Not that I know of: the webkit dev tools aren't externally pluggable (if they are I missed how, but since Chrome and Safari have different plugin architectures I don't see how that would work), so third-parties (to both the browser and the tools, but for Webkit browsers they're kind-of merged) can not extend the tools aside from getting patches merged into mainline.


Grab the "Chromifox Extreme" and "Hide Menubar" extensions for FF 3.6. These will give almost the exact same vertical screen space.


Took me forever (well 2 minutes, but still) to find the donate link: http://getfirebug.com/contribute

Granted, I really wanted to donate until I saw they used Paypal. Lots of other options now guys: https://www.wepay.com/ https://payments.amazon.com/sdui/sdui/index.htm

Maybe someone will read this and consider it for the future. I'd donate $50 today if I could do so via Amazon payments.


It would be cool if all inspectors' front-ends and back-ends became interchangeable.

Opera Dragonfly goes in that direction. It's open-sourced (http://bitbucket.org/scope/dragonfly-stp-1/) and uses documented protocol for communication with browser core:

http://dragonfly.opera.com/app/scope-interface/

Recently Dragonfly has been made compatible with Chrome, debugging Opera remotely:

http://twitpic.com/30ul4b


Has someone looked at the Web Console features ?https://developer.mozilla.org/en/Using_the_Web_Console

It is just a simple console like Firebug Lite. Even the site says "The Web Console won't replace more advanced debugging tools like Firebug", so why is the Firebug team so worried about it?

Firebug is a great tool for Mozilla browsers and I feel that considering porting Firebug to other browsers could be a difficult goal for the project.


The Firebug team is worried because Mozilla have been passive-aggressively antagonistic towards them for a long time. Mozilla heavily promoted their abjectly useless "Web Developer Toolbar" extension for years, even bundling it with the browser by default. They also have not been shy about breaking Firebug with every major release, basically not taking it seriously at all.

Now they've started down the usual embrace-extend-extinguish path that they've taken before with Firefox extensions — bake an unremovable inflexible implementation of the basic functionality into the browser, with a perspective twist of some kind, and major core API changes that make it difficult for the original extension to continue development.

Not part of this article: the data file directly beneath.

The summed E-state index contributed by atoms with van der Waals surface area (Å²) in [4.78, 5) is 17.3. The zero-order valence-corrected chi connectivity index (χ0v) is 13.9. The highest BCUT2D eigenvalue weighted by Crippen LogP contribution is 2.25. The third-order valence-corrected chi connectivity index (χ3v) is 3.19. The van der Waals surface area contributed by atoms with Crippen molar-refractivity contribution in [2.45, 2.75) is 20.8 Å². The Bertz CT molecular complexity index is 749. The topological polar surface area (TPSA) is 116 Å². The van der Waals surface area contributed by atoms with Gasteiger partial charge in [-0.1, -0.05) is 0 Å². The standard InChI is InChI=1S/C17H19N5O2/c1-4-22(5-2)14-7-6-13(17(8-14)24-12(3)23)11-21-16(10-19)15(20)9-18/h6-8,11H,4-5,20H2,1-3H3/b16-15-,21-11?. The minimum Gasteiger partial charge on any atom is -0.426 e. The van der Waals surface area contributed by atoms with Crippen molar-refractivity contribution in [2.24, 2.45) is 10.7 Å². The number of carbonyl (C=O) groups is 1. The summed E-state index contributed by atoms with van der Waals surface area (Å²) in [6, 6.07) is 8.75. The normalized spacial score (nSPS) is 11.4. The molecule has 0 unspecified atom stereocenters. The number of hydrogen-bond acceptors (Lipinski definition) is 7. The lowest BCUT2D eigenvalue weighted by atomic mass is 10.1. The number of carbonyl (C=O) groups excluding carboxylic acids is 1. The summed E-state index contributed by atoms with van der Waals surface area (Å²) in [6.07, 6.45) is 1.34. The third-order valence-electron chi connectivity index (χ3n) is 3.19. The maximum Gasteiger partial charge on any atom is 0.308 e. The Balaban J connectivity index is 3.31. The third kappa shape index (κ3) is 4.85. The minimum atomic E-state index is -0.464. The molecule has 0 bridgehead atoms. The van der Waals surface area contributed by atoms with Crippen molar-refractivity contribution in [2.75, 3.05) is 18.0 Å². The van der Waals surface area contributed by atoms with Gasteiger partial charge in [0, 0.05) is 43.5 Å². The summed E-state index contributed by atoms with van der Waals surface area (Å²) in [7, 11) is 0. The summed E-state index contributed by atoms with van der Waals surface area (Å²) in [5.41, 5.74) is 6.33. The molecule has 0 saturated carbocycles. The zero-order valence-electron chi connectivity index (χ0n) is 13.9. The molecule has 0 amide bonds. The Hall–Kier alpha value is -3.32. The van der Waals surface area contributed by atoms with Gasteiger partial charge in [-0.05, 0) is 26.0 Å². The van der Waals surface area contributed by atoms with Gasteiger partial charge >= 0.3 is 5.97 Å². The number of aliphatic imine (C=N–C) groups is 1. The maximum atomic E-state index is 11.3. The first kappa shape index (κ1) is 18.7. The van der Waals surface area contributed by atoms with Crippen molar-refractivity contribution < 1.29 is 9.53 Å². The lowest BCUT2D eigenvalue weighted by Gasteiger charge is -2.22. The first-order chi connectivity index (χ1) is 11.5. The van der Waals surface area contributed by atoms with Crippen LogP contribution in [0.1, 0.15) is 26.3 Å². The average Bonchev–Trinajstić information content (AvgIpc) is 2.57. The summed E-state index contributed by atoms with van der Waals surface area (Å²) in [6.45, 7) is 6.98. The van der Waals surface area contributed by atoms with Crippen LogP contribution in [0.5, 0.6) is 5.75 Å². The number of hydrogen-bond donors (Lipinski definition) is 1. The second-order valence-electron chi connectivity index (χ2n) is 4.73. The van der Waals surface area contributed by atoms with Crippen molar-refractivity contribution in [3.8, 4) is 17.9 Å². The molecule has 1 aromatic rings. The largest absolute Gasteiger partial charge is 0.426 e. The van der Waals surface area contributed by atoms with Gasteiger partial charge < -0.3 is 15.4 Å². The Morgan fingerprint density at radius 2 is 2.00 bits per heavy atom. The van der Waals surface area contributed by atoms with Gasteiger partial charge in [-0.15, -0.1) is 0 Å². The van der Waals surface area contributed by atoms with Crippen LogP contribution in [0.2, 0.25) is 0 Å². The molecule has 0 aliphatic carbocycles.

They're worried about them doing AwesomeBug in a future release.


Things are almost always more complex than they appear.

Developer tooling is an important area, and we want to see some great tools that make sense for a broad audience to be shipped with Firefox out of the box.

What those tools look like and how they're built are some big questions that we're working on answering, and we're starting to answer them:

http://mozilla.github.com/devtools/next.html

I've been manager of Developer Tools at Mozilla for 3 months, and I can't really comment on how things were before that. What I can say is that right now Mozilla employs someone full time to work on Firebug. Firefox 4 beta 7 has been held up in part to fix some things that have broken Firebug. We do care about Firebug.

If you follow the link I just posted (which I should note is a draft that will likely get some revisions soon), you'll see that I'm keen on us building new APIs that make all sorts of developer tools, including Firebug, easier to write and more stable.

I am not worried about "AwesomeBug". Firebug is already an awesome open source project, and they're free to take the project in whatever directions they wish. I am worried about Firefox having the best developer tools available anywhere (via built-in product features and add-ons).


Mozilla heavily promoted their abjectly useless "Web Developer Toolbar" extension for years, even bundling it with the browser by default.

The Web Developer Toolbar was made by Chris Pederick, not Mozilla. It’s also never been bundled with Firefox.


You're right, the orthogonally-useless https://addons.mozilla.org/en-US/firefox/addon/6622/ is what I was remembering, it was bundled vaguely as "Developer Tools" in the installer until Firefox 3.

Obnoxiously hard to google for, I ended up having to dig up a Windows VM and an old Firefox installer to figure out what it was.


Ah yeah, DOMi. It’s true that it’s seriously out of date now, but at the time (pre Firebug 0.4) and when combined with the Venkman JS debugger it was the only decent way to properly understand what was happening with problematic dynamic pages.


The notion of competing again the browser developers is interesting.

Frankly, I haven't dug too deep into the economics of Firebug, but I hold the assumption that the project is not financially motivated. It's a typical open project where the developers' reward is the process of creative problem solving and also giving back to the community.